Older adults’ institutionalization has demanded several strategies. A care-home director reported several actions that were implemented to manage COVID-19 crisis, relieve isolation and provide emotional support, such as organizing telephone calls, teleconference to connect residents with their families and engage family members in providing help. She has reported the difficulty to make instructions clear to the residents with cognitive impairment. She related, “it is difficult for them to understand instructions about social distancing or hand hygiene or restrictions on walking in the garden. So, it is important to be clear, use simple language and give special attention to this group.” Additionally, “some families have been facing the decision of keeping their loved ones at home or maintaining them in the care homes, and we must be aware that we have elderly aged between 80-90, and their offspring over 65, who sometimes present also mental health issues. Thus, in these circumstances elderly take care of elderly and this is emotionally complex.”

As soon as March 26, the Porto City Council Project was launched to implement a COVID-19 screening in the country, also for all elderly residing in care homes or collective residences at Porto, as well as people involved in institutions, reaching more than 1,500 people (Peixoto, Reference Peixoto2020). ‘More recently, on April 6, Porto Municipality announced the extended screening to all hostels and shelters for the homeless, as well as residential homes that might welcome people with disabilities, something that should start after Easter (Porto, 2020a).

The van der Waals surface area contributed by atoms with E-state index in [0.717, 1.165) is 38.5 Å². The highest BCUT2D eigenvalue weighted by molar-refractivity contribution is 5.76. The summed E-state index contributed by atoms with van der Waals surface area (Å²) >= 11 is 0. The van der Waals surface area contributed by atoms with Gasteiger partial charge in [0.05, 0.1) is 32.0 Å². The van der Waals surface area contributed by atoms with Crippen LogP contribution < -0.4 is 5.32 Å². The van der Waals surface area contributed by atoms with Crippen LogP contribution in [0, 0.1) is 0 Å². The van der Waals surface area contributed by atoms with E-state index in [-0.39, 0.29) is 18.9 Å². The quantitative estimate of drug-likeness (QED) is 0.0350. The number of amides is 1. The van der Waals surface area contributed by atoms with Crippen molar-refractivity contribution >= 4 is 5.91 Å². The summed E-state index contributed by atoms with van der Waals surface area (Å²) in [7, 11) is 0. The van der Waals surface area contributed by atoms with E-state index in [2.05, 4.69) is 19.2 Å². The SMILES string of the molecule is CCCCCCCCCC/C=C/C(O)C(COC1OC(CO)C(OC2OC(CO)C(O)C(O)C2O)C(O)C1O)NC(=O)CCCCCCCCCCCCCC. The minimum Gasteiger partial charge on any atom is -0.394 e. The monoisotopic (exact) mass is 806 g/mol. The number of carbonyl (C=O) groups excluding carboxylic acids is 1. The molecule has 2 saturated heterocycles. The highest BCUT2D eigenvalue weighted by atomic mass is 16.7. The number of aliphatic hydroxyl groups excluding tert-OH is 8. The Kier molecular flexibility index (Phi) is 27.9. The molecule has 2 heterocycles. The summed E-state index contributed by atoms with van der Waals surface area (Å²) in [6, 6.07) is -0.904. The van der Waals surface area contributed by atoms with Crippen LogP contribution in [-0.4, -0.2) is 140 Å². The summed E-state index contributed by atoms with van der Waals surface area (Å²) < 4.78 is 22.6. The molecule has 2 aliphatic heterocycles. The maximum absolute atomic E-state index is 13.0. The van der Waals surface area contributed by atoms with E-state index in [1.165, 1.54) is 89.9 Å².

On March 31, Porto Municipality announced the transformation of the SuperBock Arena/Pavilhão Rosa Mota into the first special hospital created in Porto, with more than 300 beds and 27 wards, to combat the COVID-19 pandemic (Porto, 2020b). Also, the “Centro de Desporto da Universidade do Porto” offered online classes, specialized for seniors aged over 65, to provide simple physical exercises to perform at home in quarantine to maintain mobility and decrease isolation (Sampaio, Reference Sampaio2020).

In Lisbon, a Solidarity Network was created to enable people who were not part of risk groups to register to help provide social support to the most vulnerable (Moreira, Reference Moreira2020). Over 1,200 people signed up, and they started to help the homeless, the isolated elderly or people identified as COVID-19 risk groups.